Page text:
“Virtue can only flourish among equals.”
All UK companies with more than 250 staff must report their gender pay gap by 4th April 2018. Of the 9,000 UK companies that are required to report their performance only 3,700 had done so on the 25th March, and more than 25% hadn’t even registered.
What needs to be reported? The Government requires figures for gender pay gaps in mean and median hourly pay, the same for bonuses and proportion of male and female employees in each pay quartile.
What are we seeing so far?
With so many companies still to report, the range so far is already huge, from c. 107 to -107% of mean gap in hourly pay. That means that in some organisations women’s hourly rate is 107% lower than men’s – and the opposite at the other end of the scale. So that’s OK then? Not really, the extremes at either end are the same but the distribution is highly unequal.
When digging further into the gender pay data an initial analysis of industry types reveals a few notable issues (as of 19/03/2018).
Within the top quartile (that’s to say where women are either not disadvantaged or relatively less disadvantaged) there are a number of public sector bodies. This maybe expected as public funds should be spent with a view on equality. At the other end of the scale in the lowest performing quartile there are a number of banks, other financial services companies and three airlines. Both examples are likely to be explained by a relatively high proportion of highly paid men in the workforce (i.e. bankers or pilots).
Assuming these companies are observing the Equal Pay Act (the data cannot directly tell us if they are or not), there appears to be a huge gender pay gap – why are there apparently so many more highly paid men in the workforce? The reasons appear complex and interrelated. Broadly they are thought to include a range of cultural factors:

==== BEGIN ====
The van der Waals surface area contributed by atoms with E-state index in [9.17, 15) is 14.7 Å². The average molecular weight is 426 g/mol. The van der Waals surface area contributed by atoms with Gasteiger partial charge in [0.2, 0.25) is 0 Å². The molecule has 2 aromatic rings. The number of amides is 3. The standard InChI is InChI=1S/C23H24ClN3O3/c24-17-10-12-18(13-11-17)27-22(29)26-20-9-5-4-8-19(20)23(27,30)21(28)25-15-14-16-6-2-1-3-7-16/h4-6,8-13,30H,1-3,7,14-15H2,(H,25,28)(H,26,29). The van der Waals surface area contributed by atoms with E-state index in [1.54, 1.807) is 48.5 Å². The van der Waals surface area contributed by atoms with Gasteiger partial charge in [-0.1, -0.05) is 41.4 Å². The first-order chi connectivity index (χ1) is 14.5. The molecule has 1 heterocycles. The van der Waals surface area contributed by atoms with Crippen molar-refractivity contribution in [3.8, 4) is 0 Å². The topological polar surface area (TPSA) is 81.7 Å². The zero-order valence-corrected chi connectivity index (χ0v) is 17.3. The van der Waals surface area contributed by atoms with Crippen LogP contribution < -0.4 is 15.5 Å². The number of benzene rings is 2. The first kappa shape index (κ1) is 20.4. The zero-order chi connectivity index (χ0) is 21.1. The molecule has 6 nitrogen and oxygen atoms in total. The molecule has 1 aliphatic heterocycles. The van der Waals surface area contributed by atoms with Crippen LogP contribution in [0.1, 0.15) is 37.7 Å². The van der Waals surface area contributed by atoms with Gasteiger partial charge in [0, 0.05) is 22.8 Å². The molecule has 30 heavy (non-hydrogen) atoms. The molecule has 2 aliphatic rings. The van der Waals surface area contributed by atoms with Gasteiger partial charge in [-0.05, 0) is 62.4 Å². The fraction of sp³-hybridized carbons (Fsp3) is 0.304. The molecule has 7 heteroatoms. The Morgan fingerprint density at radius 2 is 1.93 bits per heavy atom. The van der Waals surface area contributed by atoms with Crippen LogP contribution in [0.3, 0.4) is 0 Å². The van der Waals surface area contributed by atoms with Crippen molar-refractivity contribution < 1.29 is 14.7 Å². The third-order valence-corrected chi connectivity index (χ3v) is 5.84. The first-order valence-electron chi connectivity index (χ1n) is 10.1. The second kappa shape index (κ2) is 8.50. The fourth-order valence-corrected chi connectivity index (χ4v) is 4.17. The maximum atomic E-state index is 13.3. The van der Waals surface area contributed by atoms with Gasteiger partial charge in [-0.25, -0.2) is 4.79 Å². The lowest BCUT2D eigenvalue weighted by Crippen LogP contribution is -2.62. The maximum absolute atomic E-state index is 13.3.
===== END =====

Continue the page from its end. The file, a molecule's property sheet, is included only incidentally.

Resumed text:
- women disproportionately fulfill childcare and caring roles and are more likely to take leave, career breaks or work part time. This seems to harm career progression and levels of pay.
- It has been suggested that women are generally less bullish about seeking progression, for example applying for more senior roles only where they have nearly 100% of the requested criteria – whereas men will apply when they have around an 80 % match between skills and the stated requirements of the role.
- There’s a pipeline issue – women are less well represented in technical and science related (STEM) education and training. These areas are generally more highly paid but have poor representation of women. This is often called the “leaky pipe” and we explored this in an article looking at diversity and STEM careers.
What does this mean?
It’s complicated and doesn’t necessarily mean companies are contravening the Equal Pay Act, it’s more likely that lower paid roles are disproportionately occupied by women. It’s also been suggested that part-time working and a range of conscious and unconscious biases play a part.
Why does it matter?
Ethically, it’s not fair. In utilitarian terms research suggests that more diverse, equal and transparent organisations perform better. While it is difficult to assert a clear relationship between diversity and financial/business performance improvement, there nevertheless remains some compelling evidence on why more balanced and diverse organisations are more successful.
- A two year survey from Bersin by Deloitte found that more advanced and diverse companies had “3 times higher cash flow per employee over a three-year period” than lower performing companies.
- The McKinsey Report “Why Diversity Matters” highlighted research which suggests: “Companies in the top quartile for racial and ethnic diversity are 35 percent more likely to have financial returns above their respective national industry medians”. And that “Companies in the top quartile for gender diversity are 15 percent more likely to have financial returns above their respective national industry medians”.
- Catalyst’s 2007 report “The Bottom Line: Corporate Performance and Women’s Representation on Boards” found that businesses with more women board directors demonstrate a range of clear financial benefits in terms of enhanced return on capital, sales and invested capital.
Gender imbalance – not a good look
It’s long been an interesting phenomenon that if you look at the social and employment policies of most leading companies you would clearly see them as pioneers and upholders of the best liberal-humanist values. The challenge is not that the policies don’t indicate a commitment to equity of access and equality of opportunity, support for flexible working and an acceptance that different people bring different, valuable skills. It’s that, if the current data on the pay gap are correct, there is also a yawning chasm between company policies and their actual practice.
There are of course many reasons why different people get different pay, but at a structural level, the data so far show that companies and society as a whole have a long way to travel to deliver equality when it comes to employment, opportunity and reward.